A Merrill Lynch survey reveals that money managers are becoming more hopeful when it comes to domestic stocks - a region they have been shying away from for the past two years or so - because of forecasts for economic and profit growth, Bloomberg News reports.

"People are having a rethink about their position on U.S. equities," said David Bowers, chief global strategist at Merrill. Investors "have a deep-seated conviction that the U.S. economy will fare well," Bowers added.

This month, cash holdings plummeted to their lowest level in about two years, and at the same time, technology companies were investors' favorites.

Thirty-five percent of survey respondents said that they planned to increase their holdings in domestic equity stocks in the first quarter of 2006, up from 28% who said the same in November and 19% in October.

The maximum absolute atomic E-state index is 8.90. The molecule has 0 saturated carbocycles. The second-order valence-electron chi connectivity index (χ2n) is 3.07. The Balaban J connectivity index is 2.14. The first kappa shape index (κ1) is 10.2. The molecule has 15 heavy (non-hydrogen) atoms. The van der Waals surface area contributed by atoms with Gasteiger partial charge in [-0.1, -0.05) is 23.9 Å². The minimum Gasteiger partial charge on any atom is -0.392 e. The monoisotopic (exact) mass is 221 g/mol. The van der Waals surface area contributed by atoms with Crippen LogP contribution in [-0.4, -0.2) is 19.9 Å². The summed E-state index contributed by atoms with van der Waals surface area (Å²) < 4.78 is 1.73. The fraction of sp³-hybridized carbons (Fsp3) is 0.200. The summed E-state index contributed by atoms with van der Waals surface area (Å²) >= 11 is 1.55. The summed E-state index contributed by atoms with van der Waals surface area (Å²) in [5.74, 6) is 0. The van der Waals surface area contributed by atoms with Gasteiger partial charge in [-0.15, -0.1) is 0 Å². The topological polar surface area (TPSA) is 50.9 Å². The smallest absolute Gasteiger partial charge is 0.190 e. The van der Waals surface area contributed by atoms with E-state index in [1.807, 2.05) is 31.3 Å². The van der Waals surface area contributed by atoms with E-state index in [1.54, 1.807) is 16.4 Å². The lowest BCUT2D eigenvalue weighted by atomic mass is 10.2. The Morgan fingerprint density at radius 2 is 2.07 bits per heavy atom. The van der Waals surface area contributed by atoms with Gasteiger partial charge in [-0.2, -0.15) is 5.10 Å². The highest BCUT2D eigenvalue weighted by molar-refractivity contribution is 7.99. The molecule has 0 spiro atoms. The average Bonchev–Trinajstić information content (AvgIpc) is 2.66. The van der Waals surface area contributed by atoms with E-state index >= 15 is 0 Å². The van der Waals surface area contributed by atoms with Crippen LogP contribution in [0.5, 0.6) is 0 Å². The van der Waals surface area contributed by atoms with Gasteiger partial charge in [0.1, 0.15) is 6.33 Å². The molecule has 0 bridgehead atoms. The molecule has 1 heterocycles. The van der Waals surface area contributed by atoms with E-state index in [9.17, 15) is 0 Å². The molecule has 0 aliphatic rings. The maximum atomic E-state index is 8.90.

Thirty-eight percent of investors said global economic growth would be the engine that accelerates the market, up from 31% in November. Ninety-three percent say that a recession is unlikely.

Earnings expectations have also increased in December, and investors said they expect that profits will increase by 5.8% in a year, higher than last month's 5.1%.

"We still find people pretty positive about the markets," Bowers said. "Risk appetite remains strong."

The survey polled 295 money managers, who in total manage $941 billion in assets, between Dec. 2 and Dec. 8.

The staff of Money Management Executive ("MME") has prepared these capsule summaries based on reports published by the news sources to which they are attributed. Those news sources are not associated with MME, and have not prepared, sponsored, endorsed, or approved these summaries.

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